Only Connect!

Two paths for the independent film.

Abhrajyoti Chakraborty has written for The Guardian, The New Yorker and The New York Times Magazine. He was a Provost's fellow at the Iowa Writers'...

Welcome to Wayward Watching, a column on the seen and unseen in film. 

Last month, I accompanied my mother to a film festival in New Delhi. We hadn’t been to the movies together in years, since well before the pandemic, and so the prospect of watching two new films in a row on opening night seemed more enticing than usual. My mother was excited about the first movie, a new Bengali drama with a popular face (Prasenjit Chatterjee) as the male lead. I knew a crowd would turn up for the second one, an award-winning documentary set in the city that was reportedly also an oblique comment on India’s descent into illiberalism. Because of the age difference between the two directors, the fact that the audience for these two films would be divided along generational lines was perhaps to be expected. And indeed, a group of crusty Bengali uncles near one aisle could just about get up from their seats after the opening film when queues of graduate students and young activists, with their neon blue hair and mod-ish glasses, started packing into the auditorium. What I didn’t anticipate was that these two consecutive screenings would inadvertently tell a larger story about indie cinema in our time, about the fuzzy grey space these days between art and content.

The Bengali movie was austerely free of gimmicks. Chatterjee, a box-office favourite, was stripped of all his charm and cast as a whiny old writer and alcoholic who routinely pisses his pants. His actress wife was murdered in a park decades ago and he hasn’t written a word since. Tired of waiting for a tell-all memoir that he’d promised them long ago, his publishers recruit a debt collection agent to recover their advance. The agent—working-class, approaching thirty, and reeling under a couple of loans himself—quickly learns an axiomatic truth: no writer ever holds on to their advance. He reckons he has a better chance getting the writer to turn in the manuscript.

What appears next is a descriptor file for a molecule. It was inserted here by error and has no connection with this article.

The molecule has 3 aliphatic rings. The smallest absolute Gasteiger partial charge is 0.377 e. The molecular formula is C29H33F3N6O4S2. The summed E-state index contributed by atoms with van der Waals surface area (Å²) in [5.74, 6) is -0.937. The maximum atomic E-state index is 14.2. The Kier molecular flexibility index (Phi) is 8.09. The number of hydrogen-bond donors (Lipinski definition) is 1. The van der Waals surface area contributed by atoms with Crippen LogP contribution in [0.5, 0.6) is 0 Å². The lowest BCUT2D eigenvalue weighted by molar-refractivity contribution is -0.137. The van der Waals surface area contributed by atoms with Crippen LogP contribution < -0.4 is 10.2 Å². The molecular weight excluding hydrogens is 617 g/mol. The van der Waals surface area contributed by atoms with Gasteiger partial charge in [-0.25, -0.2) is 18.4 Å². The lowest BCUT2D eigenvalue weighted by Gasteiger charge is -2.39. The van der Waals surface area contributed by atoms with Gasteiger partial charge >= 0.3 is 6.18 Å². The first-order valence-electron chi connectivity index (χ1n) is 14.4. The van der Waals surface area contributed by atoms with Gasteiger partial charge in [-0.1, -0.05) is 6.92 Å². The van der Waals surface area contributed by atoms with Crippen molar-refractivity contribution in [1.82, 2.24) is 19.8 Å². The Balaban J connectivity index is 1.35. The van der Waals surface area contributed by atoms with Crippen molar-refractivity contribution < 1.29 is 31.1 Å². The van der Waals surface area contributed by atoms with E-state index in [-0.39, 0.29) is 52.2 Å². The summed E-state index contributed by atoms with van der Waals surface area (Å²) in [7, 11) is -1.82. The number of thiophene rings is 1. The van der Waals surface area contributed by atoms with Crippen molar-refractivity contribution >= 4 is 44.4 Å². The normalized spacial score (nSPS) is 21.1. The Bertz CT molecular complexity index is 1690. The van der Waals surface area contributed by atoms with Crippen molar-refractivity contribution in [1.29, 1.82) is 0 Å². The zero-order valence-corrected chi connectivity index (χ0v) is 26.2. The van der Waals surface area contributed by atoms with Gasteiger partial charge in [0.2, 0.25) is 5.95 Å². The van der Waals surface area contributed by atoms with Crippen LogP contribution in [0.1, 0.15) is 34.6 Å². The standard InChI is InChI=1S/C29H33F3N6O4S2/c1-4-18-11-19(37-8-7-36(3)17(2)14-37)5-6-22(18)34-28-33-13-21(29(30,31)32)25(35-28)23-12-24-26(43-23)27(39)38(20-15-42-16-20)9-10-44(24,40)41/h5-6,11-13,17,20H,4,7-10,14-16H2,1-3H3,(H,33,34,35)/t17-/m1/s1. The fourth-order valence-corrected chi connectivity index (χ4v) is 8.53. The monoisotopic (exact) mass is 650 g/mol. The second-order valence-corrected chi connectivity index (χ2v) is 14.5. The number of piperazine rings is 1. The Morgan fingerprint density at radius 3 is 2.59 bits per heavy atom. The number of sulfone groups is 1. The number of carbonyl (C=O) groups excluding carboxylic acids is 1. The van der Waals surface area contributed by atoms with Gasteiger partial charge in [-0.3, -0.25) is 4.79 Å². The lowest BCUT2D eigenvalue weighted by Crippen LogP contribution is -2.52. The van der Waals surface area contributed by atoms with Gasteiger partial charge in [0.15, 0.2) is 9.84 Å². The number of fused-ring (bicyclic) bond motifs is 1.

The plot had something wholesome and immersive about it, reminiscent of nineteenth-century realist novels. The movie’s central insight—the fact that we’re all paying back our debts one way or another—didn’t feel like a glossy comment on the age of late capitalism. The camera never once zoomed or swiveled in surprise: the director seemed content to tell an absorbing story with strong characters and poignant ironies. At the post-screening a middle-aged woman stood up and thanked the director for steering away from swashbuckling visuals. “After a long time I feel I’ve not wasted my Sunday evening,” she said. “You’ve made something that feels so real, so meaningful.”

The makers of the documentary, on the other hand, clearly wanted you to know they had used superior equipment. The story revolved around two brothers who spend their days attending to the city’s wounded raptors, although the long flashy pans and tracking shots of rats, bugs, lizards, tortoises, and pigs, coupled with a euphoric background score, were straight out of Animal Planet. You could argue that these apocalyptic images reveal the city’s fraying social and ecological bonds, the certainty of the climate crisis, the wreckage of the Anthropocene—except that the film felt so inert. For one, there was the voiceover, purportedly by one of the brothers, stitching together multiple lens-flare-inflected shots: the musings of a child moonlighting as an adult. One could almost imagine the director coaxing the brothers to say something pat: “When kites eat meat, you feel like they are eating away your difficulties”; or “Human beings often forget they are also pieces of meat.” The enormity of the brothers’ daily struggles on the job was undercut by the decision to present their insights as twee homilies.